Journey of the Universe reads like a poem to the beauty of life. It tells, in breathtaking prose, the creation story of our universe. From detailing the Big Bang to the first signs of life to the evolution of mammals, humans, and the development of human consciousness, Journey of the Universe reads less like a textbook but more like a lyrical celebration of our world and how we got here. It was such a refreshing and moving take on a story we all may think we’re familiar with, but perhaps, as I learned, have never truly stopped to appreciate.
And the difference between Journey of the Universe and many other tellings of the same story, is wonder. While all great science is driven by curiosity and the desire to know, Journey of the Universe feels especially imbued with a sense of wonder and awe.
As a process – say photosynthesis – is described (as below), you cannot help but to feel the authors marvel and to marvel yourself at something you somehow never realized was so splendid.
[On photosynthesis] “After the emergence of life itself, one of the most stunning manifestations of this deepening communion is that of photosynthesis. The key construction, requiring perhaps tens of millions of years, was a molecular assembly capable of an elegant resonance with sunlight. Like tuning forks shaped to vibrate in the presence of certain sorts of music, these special molecules, called chlorophyll, glow with energy when the light from our Sun falls upon them. The photons, when captured, lift electrons to a higher energy state, which immediately sets off a cascade of chemical events leading to the creation of powerhouse molecules within every cell. Life thus found a process of feeding upon the Sun in a direct way, drawing in sunlight and using its energy to synthesize its component parts.”
And being in awe and in appreciation of a concept is what fuels a true desire to understand and to learn. In the same way that Bill Nye’s science experiments aim to ‘wow’ middle grade students in science class, authors Brian Swimme and Mary Tucker seem to aim to awaken us adults to ‘wow’ at our world. Understanding fueled by a sense of wonder is passionate, creative, and driven. Wonder marks the difference between the rote memorization, recitation, and regurgitation of facts versus self-led discovery fueled by one’s one curiosity.
Along similar lines, philosopher Hannah Arendt in The Life of the Mind wrote,
It is wonder that sends the scientist on his course of “dispelling ignorance” and that made Einstein say: “The eternal mystery of the world [i.e., the universe] is its comprehensibility.”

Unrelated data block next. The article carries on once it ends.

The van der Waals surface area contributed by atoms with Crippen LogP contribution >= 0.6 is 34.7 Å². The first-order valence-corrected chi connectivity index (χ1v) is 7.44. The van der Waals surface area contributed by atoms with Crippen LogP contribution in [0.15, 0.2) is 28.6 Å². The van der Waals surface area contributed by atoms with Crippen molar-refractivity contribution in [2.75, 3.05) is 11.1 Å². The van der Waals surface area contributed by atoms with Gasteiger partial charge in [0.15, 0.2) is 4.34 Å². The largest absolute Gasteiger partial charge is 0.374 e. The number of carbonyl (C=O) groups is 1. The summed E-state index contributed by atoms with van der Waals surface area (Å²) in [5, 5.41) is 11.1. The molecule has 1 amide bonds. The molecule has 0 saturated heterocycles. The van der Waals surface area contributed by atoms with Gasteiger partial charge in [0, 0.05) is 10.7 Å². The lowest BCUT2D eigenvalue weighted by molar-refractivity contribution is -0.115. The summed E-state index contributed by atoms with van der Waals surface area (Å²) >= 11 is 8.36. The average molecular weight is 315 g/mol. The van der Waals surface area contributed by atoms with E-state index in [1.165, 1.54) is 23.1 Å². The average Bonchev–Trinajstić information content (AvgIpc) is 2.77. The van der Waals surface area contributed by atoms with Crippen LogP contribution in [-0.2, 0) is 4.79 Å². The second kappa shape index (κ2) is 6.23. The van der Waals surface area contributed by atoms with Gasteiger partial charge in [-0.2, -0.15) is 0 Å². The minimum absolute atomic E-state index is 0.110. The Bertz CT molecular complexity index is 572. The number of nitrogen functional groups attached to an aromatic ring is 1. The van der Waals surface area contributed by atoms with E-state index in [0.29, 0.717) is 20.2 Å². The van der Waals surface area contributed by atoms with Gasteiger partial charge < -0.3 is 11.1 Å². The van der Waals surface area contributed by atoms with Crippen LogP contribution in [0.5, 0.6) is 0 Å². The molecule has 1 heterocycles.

Authors Swimme and Tucker are patently aware of the role of wonder. Wonder, in their eyes, is what has made humans unique and is what has led us to seek to understand. They write,
“Wonder is a gateway through which the universe floods in and takes up residence within us. Consider the stars. They shined down on Earth for four and a half billion years. Then these new creatures emerged, these humans. What was different about them is that they were amazed every time they beheld the stars. Their amazement inspired works of art and science. Hundreds of thousands of years later, humans discovered that it was these stars that forged the elements of their bodies.
By dwelling in a world of wonder, humans were led to realize that they were children of the stars – something intuited in early myths and uncovered by modern science.”
On a deeper level, Swimme and Tucker argue that wonder is also what makes us human. And a continuing sense of wonder allows us today to move forward in further understanding exactly what being human in the context of our universe means.
“Wonder is not just another emotion; it is rather an opening into the heart of the universe. Wonder is the pathway into what it means to be human, to taste the lusciousness of sun-ripened fruit, to endure the bleak agonies of heartbreak, to exult over the majesty of existence.
The universe’s energies penetrate us and awaken us. Through each moment of wonder, no matter how small, we participate in the entrance of primal energies into our lives.
However insignificant we may feel with respect to the age and size of the universe, we are, even so, beings in whom the universe shivers in wonder at itself. By following this wonder we have discovered the ongoing story of the universe, a story that we tell, but a story that is also telling us.”
Similarly, I love these simple lines from the Tao Te Ching:
From wonder into wonder